Looking to a green freight future
A GOVERNMENT-FUNDED STUDY THAT EXPLORED transitioning New Zealand’s road freight to alternative green fuels, acknowledges that there’s a lot more work to do before green freight is viable, according to Road Transport Forum chief executive Nick Leggett.
He welcomed the opportunity for the Forum to have some involvement with the Ministry of Transport’s 2020 Green Freight Working Paper as it gathered information.
“It is always good to plan for the future and we can’t put our head in the sand and pretend we can run on diesel forever,” Leggett reasons.
“It’s not just the Government calling for greener solutions across all aspects of our lives: Many road freight transport operators will be finding customers wanting to deep dive into how they are running and measuring sustainable business practices.
“Alternative green fuels are a growing area of interest and investment globally, but the passenger vehicle market has developed more than truck manufacturing.
“So, choices that can be made in NZ will be constrained by what is available. There also has to be the appropriate infrastructure to support any alternative fuel options. Freight companies are unlikely to invest in vehicles that cannot be easily recharged/refuelled throughout the country.
“We are all aware of the current limitations, but we also need to look at the opportunities. Another thing COVID-19 has taught us is you simply don’t know what’s ahead and global shocks have a way of changing things.”
He believes that NZ’s COVID-19 lockdown brought “a greater understanding by Government of both the necessity and the many interconnected parts of moving freight.”
Adds Leggett: “Road freight transport presents a conundrum for this Government. They don’t like fossil-fuelled trucks on roads, but they need them.
“We have an economy based on exports and imports and 93% of the total tonnes of freight moved in NZ goes by road. This has possibly never been more important to the economy than it is now.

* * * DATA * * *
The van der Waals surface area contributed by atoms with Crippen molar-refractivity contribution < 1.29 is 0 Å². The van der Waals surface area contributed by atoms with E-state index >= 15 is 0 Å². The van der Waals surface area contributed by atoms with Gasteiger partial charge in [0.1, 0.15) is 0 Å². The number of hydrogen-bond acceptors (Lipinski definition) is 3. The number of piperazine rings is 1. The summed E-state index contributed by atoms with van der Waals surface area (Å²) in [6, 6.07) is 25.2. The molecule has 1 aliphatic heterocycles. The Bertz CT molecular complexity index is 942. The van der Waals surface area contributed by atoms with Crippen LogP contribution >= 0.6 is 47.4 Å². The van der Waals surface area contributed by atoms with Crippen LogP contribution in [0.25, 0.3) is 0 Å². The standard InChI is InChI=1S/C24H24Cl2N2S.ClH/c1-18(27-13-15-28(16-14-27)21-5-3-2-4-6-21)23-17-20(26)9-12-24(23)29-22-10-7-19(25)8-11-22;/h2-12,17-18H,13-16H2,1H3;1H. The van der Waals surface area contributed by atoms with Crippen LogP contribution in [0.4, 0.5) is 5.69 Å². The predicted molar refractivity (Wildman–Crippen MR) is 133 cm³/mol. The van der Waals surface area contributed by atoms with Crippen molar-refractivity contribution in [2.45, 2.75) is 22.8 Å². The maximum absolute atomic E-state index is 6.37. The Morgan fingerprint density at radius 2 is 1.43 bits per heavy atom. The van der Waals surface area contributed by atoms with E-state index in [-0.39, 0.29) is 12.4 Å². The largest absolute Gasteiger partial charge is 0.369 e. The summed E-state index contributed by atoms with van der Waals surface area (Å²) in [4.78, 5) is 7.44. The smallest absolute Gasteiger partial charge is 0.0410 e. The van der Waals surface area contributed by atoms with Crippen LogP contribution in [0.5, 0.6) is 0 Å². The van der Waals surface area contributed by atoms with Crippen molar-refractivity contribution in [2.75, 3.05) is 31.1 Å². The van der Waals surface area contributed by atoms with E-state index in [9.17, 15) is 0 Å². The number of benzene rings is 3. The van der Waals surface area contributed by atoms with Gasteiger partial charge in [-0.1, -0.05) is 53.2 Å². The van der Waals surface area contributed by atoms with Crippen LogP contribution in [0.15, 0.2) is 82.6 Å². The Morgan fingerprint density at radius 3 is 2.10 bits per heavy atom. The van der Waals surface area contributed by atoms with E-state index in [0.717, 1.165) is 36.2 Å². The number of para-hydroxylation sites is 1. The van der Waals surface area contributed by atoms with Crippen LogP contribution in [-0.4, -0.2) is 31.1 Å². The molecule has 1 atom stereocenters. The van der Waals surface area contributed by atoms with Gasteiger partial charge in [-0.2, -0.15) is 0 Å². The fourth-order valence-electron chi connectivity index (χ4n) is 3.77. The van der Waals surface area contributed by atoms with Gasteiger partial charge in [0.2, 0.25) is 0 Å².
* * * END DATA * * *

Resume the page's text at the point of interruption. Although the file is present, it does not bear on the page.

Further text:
“To the uninitiated, trucks don’t fit with the climate change narrative. But the Government can’t tax and regulate trucks off the road until there is some viable alternative to fuelling them – and the infrastructure to support that.
The MoT working paper “takes a first look at the fuels, vehicles and infrastructure challenges and opportunities.”
It looks at “the three existing options as alternative fuels – electricity, green hydrogen and biofuels – but acknowledges a lot more work needs to be done for any of these to be viable at scale. It also notes that there is no one-size-fits-all solution and other options could emerge.
“We’re pleased to see it notes there are sustainability concerns with batteries for electric vehicles – in particular their production and disposal. We feel (that) in the rush to endorse electric vehicles, this has been somewhat overlooked.
“Transitioning road freight in NZ to alternative green fuels has to happen, but it isn’t going to be overnight. That means there is time to thoroughly analyse the options.
“The working paper says: ‘The Government should consider options that provide the freight industry with flexibility to transition to the alternative green fuels that are best suited to their organisations.’ We think that is sound advice.
“If the Government really wants to go big on green freight, the opportunity is there to back ourselves as a smart, clean, green country and come up with the solutions ourselves.”
NZ’s first heavy-duty all-electric highway truck was launched last December by linen, uniform, first-aid and hygiene supplies specialist Alsco. But its range is a problematic 200 kilometres